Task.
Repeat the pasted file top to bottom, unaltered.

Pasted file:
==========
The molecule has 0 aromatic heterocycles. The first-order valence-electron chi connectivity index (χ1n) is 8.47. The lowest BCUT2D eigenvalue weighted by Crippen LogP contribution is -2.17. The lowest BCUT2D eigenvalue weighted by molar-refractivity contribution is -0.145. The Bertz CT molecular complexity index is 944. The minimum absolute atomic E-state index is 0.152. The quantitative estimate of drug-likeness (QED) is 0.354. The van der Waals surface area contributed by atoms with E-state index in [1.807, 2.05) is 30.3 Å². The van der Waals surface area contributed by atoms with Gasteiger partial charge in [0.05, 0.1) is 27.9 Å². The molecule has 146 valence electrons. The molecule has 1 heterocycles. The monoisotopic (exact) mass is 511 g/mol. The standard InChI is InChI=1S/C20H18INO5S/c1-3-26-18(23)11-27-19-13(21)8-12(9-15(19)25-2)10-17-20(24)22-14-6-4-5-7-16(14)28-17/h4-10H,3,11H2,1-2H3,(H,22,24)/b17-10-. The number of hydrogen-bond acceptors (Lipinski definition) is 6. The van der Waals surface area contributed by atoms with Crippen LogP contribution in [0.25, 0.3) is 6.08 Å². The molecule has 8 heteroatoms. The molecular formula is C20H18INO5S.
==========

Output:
The molecule has 0 aromatic heterocycles. The first-order valence-electron chi connectivity index (χ1n) is 8.47. The lowest BCUT2D eigenvalue weighted by Crippen LogP contribution is -2.17. The lowest BCUT2D eigenvalue weighted by molar-refractivity contribution is -0.145. The Bertz CT molecular complexity index is 944. The minimum absolute atomic E-state index is 0.152. The quantitative estimate of drug-likeness (QED) is 0.354. The van der Waals surface area contributed by atoms with E-state index in [1.807, 2.05) is 30.3 Å². The van der Waals surface area contributed by atoms with Gasteiger partial charge in [0.05, 0.1) is 27.9 Å². The molecule has 146 valence electrons. The molecule has 1 heterocycles. The monoisotopic (exact) mass is 511 g/mol. The standard InChI is InChI=1S/C20H18INO5S/c1-3-26-18(23)11-27-19-13(21)8-12(9-15(19)25-2)10-17-20(24)22-14-6-4-5-7-16(14)28-17/h4-10H,3,11H2,1-2H3,(H,22,24)/b17-10-. The number of hydrogen-bond acceptors (Lipinski definition) is 6. The van der Waals surface area contributed by atoms with Crippen LogP contribution in [0.25, 0.3) is 6.08 Å². The molecule has 8 heteroatoms. The molecular formula is C20H18INO5S.